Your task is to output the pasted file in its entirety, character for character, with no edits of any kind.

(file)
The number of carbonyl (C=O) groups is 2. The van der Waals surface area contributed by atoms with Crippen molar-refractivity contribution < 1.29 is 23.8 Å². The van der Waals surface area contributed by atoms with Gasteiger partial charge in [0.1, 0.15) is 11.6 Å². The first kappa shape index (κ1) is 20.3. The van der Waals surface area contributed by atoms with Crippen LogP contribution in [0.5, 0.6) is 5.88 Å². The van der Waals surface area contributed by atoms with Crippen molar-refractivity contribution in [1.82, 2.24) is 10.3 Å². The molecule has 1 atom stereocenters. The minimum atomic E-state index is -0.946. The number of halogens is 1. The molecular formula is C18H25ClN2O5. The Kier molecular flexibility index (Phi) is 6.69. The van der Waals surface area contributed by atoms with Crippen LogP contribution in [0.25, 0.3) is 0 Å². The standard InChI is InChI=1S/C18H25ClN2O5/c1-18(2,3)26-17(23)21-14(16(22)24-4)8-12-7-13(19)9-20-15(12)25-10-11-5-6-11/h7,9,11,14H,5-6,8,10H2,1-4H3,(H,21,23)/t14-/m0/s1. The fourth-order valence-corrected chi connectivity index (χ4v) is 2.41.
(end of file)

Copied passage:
The number of carbonyl (C=O) groups is 2. The van der Waals surface area contributed by atoms with Crippen molar-refractivity contribution < 1.29 is 23.8 Å². The van der Waals surface area contributed by atoms with Gasteiger partial charge in [0.1, 0.15) is 11.6 Å². The first kappa shape index (κ1) is 20.3. The van der Waals surface area contributed by atoms with Crippen LogP contribution in [0.5, 0.6) is 5.88 Å². The van der Waals surface area contributed by atoms with Crippen molar-refractivity contribution in [1.82, 2.24) is 10.3 Å². The molecule has 1 atom stereocenters. The minimum atomic E-state index is -0.946. The number of halogens is 1. The molecular formula is C18H25ClN2O5. The Kier molecular flexibility index (Phi) is 6.69. The van der Waals surface area contributed by atoms with Crippen LogP contribution in [0.25, 0.3) is 0 Å². The standard InChI is InChI=1S/C18H25ClN2O5/c1-18(2,3)26-17(23)21-14(16(22)24-4)8-12-7-13(19)9-20-15(12)25-10-11-5-6-11/h7,9,11,14H,5-6,8,10H2,1-4H3,(H,21,23)/t14-/m0/s1. The fourth-order valence-corrected chi connectivity index (χ4v) is 2.41.